Well, he’s still funny. And charming. And unabashedly himself. Yes, Daniel Cleaver is a bad guy – but he’s our kind of bad guy, y’know?
About A Boy
As Will Freeman, Hugh Grant very much embraces all the shades of grey that come with playing a hopelessly flawed character. He attends a single parent support group and pretends he has a two-year-old son, solely with the aim of picking up women. He covers up the murder of a hapless duck. He allows himself to be blackmailed into becoming a sort of surrogate big brother to young teen Marcus…
And yet, again, Will isn’t all bad. He comes clean about his shady past, after all, and he knowingly humiliates himself in order to protect Marcus from high school bullies. And he forms a sweet extended family with Marcus, Marcus’ mum, his girlfriend Rachel, and Rachel’s son, which hammers home the film’s message: “No man is an island.”
Two Weeks Notice
New York City real estate developer George Wade goes through lawyers the way other millionaire playboys go through girlfriends – and he treats Sandra Bullock’s Lucy more like his nanny than his equal. And that’s not all: he’s reckless. He’s greedy. He’s cynical. He engages in seriously sexist hiring practices, plays strip chess with colleagues, and doesn’t give one tiny rat’s arse about destroying the Coney Island community centre.
That is, of course, until he falls hard for Lucy and realises how much it would mean to her if he didn’t knock it down. Which sort of taints his redemption arc because… well, because he would 100% have knocked it down and carried on being an utter sleazebag if he hadn’t won the heart of a good woman.
We’re back to romantic hero, albeit briefly, as Hugh Grant’s portrayal of Love Actually’s prime minister is pretty… well, it’s pretty heartwarming. Save for the fact, of course, that he asks that Natalie be removed from his staff after finding her in a compromising position with the US president.
Why? Because he fancies her, obviously, and if he can’t have her, then no other man can. Hmm.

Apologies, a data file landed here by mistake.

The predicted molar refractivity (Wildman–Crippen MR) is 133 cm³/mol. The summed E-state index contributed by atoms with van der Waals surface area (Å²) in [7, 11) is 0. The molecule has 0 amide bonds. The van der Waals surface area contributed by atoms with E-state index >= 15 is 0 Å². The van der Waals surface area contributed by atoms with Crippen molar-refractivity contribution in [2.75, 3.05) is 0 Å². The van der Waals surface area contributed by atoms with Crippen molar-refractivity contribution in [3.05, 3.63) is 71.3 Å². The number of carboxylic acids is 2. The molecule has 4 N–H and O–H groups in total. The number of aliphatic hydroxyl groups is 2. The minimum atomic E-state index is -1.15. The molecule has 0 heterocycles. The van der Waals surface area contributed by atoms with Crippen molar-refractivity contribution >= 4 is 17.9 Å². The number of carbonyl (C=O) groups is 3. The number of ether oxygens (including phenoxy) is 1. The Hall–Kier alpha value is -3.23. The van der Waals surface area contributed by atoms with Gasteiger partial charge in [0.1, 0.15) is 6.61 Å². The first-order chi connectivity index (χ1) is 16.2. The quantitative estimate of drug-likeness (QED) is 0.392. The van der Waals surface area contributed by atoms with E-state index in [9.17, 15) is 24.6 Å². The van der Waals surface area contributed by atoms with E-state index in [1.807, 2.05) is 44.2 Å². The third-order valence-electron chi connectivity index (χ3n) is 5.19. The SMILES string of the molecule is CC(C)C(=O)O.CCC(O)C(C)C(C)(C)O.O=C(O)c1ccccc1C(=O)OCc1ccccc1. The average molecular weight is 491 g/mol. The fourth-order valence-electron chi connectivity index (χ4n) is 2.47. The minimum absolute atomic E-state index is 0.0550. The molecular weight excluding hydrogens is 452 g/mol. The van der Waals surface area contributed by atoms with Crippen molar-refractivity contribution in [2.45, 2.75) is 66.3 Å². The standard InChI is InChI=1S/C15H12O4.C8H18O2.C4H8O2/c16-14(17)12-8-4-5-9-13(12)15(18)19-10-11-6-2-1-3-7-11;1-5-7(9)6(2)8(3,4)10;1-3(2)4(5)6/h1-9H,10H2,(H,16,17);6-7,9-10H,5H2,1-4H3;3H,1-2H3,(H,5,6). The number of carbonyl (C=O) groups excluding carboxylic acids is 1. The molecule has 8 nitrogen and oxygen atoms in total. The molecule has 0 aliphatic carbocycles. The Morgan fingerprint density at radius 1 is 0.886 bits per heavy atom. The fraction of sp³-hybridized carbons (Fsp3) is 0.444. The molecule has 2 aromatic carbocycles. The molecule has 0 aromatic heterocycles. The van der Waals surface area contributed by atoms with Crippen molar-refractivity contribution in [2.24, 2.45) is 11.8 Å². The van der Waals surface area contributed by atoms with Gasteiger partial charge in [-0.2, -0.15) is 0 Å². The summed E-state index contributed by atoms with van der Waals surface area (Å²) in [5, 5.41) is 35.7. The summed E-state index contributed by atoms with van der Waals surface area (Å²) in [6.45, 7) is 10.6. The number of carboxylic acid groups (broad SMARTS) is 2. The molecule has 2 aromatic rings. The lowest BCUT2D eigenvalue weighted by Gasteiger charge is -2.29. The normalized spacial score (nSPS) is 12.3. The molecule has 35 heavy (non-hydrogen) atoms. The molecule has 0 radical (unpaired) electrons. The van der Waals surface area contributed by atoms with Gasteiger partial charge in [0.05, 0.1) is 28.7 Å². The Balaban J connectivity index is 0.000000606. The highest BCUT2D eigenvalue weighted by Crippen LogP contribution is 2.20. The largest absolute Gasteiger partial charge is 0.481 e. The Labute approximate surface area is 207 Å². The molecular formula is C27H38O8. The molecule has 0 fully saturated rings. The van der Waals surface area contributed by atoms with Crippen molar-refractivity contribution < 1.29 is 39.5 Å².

In his first proper ‘bad guy’ role, Hugh Grant stars as struggling actor turned thief Phoenix Buchanan – and he’s bloody amazing at it, too. He’s funny, he’s twisted, and he gives us the sort of moustache-twirling villain that we can’t help but fall in love with.
Trust us when we say that every single scene is pure gold. There’s a reason, after all, Paddington 2 boasts a 100% ‘fresh’ rating on Rotten Tomatoes.
A Very English Scandal
Hugh Grant was applauded by critics for his portrayal of disgraced former Liberal leader Jeremy Thorpe. As in, yes, the same Jeremy Thorpe who, in 1979, was accused of conspiring to murder his secret lover Norman Scott.
It makes for dark viewing. Really, really dark. But Grant convincingly suggests a man who would have been capable of almost anything in pursuit of his sexual desires and political ambitions – without stripping away any of his character’s humanity in the process.
Watch it, if you haven’t already. Just know in advance that Grant’s own dad found the much-discussed ‘Vaseline scene’ too much to handle.
Fair warning: spoilers ahead.
Grant’s role in Sky Atlantic’s The Undoing seems, at first, ambiguous. On the outside, he’s a devoted husband and doctor. But, when a horrific murder occurs and Jonathan disappears, his wife is left wondering if she ever knew her husband at all. He’s an adulterer, yes, and a narcissist. He seems, too, to be something of a compulsive liar. And his mother insists he lacks empathy or remorse.
But a murderer? Really? You’ll have to watch for yourself to find out.
Find out more about The Undoing here.
Images: Getty/Rex Features/Sky
Kayleigh Dray is Stylist’s digital editor-at-large. Her specialist topics include comic books, films, TV and feminism. On a weekend, you can usually find her drinking copious amounts of tea and playing boardgames with her friends.